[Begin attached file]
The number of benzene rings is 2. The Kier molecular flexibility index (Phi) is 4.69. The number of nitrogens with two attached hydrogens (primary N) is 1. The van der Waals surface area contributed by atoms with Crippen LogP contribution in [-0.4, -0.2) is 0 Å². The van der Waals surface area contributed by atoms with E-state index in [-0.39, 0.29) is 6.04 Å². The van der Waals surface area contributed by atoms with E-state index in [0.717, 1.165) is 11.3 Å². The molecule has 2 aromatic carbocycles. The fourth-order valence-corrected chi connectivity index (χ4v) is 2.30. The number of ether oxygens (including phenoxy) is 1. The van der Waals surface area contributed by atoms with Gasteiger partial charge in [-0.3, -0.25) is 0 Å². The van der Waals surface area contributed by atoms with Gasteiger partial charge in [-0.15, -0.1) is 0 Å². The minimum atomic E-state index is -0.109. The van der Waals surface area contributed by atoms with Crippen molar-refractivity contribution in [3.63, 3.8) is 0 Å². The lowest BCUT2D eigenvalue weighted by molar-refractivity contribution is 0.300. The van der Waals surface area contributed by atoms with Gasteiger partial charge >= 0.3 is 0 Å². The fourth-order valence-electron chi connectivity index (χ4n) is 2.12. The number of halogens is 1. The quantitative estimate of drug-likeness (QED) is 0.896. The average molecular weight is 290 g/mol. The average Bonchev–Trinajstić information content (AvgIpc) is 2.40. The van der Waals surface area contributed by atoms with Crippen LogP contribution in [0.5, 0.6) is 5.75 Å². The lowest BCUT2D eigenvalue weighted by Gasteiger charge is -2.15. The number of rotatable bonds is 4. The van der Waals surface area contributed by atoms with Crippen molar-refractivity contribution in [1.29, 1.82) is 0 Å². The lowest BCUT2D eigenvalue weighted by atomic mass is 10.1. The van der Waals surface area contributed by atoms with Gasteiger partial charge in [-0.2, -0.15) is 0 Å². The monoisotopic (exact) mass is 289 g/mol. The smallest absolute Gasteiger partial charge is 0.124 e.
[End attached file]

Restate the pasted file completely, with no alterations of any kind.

The number of benzene rings is 2. The Kier molecular flexibility index (Phi) is 4.69. The number of nitrogens with two attached hydrogens (primary N) is 1. The van der Waals surface area contributed by atoms with Crippen LogP contribution in [-0.4, -0.2) is 0 Å². The van der Waals surface area contributed by atoms with E-state index in [-0.39, 0.29) is 6.04 Å². The van der Waals surface area contributed by atoms with E-state index in [0.717, 1.165) is 11.3 Å². The molecule has 2 aromatic carbocycles. The fourth-order valence-corrected chi connectivity index (χ4v) is 2.30. The number of ether oxygens (including phenoxy) is 1. The van der Waals surface area contributed by atoms with Gasteiger partial charge in [-0.3, -0.25) is 0 Å². The van der Waals surface area contributed by atoms with Gasteiger partial charge in [-0.15, -0.1) is 0 Å². The minimum atomic E-state index is -0.109. The van der Waals surface area contributed by atoms with Crippen molar-refractivity contribution in [3.63, 3.8) is 0 Å². The lowest BCUT2D eigenvalue weighted by molar-refractivity contribution is 0.300. The van der Waals surface area contributed by atoms with Gasteiger partial charge >= 0.3 is 0 Å². The fourth-order valence-electron chi connectivity index (χ4n) is 2.12. The number of halogens is 1. The quantitative estimate of drug-likeness (QED) is 0.896. The average molecular weight is 290 g/mol. The average Bonchev–Trinajstić information content (AvgIpc) is 2.40. The van der Waals surface area contributed by atoms with Crippen LogP contribution in [0.5, 0.6) is 5.75 Å². The lowest BCUT2D eigenvalue weighted by Gasteiger charge is -2.15. The number of rotatable bonds is 4. The van der Waals surface area contributed by atoms with Crippen molar-refractivity contribution in [1.29, 1.82) is 0 Å². The lowest BCUT2D eigenvalue weighted by atomic mass is 10.1. The van der Waals surface area contributed by atoms with Gasteiger partial charge in [-0.2, -0.15) is 0 Å². The monoisotopic (exact) mass is 289 g/mol. The smallest absolute Gasteiger partial charge is 0.124 e.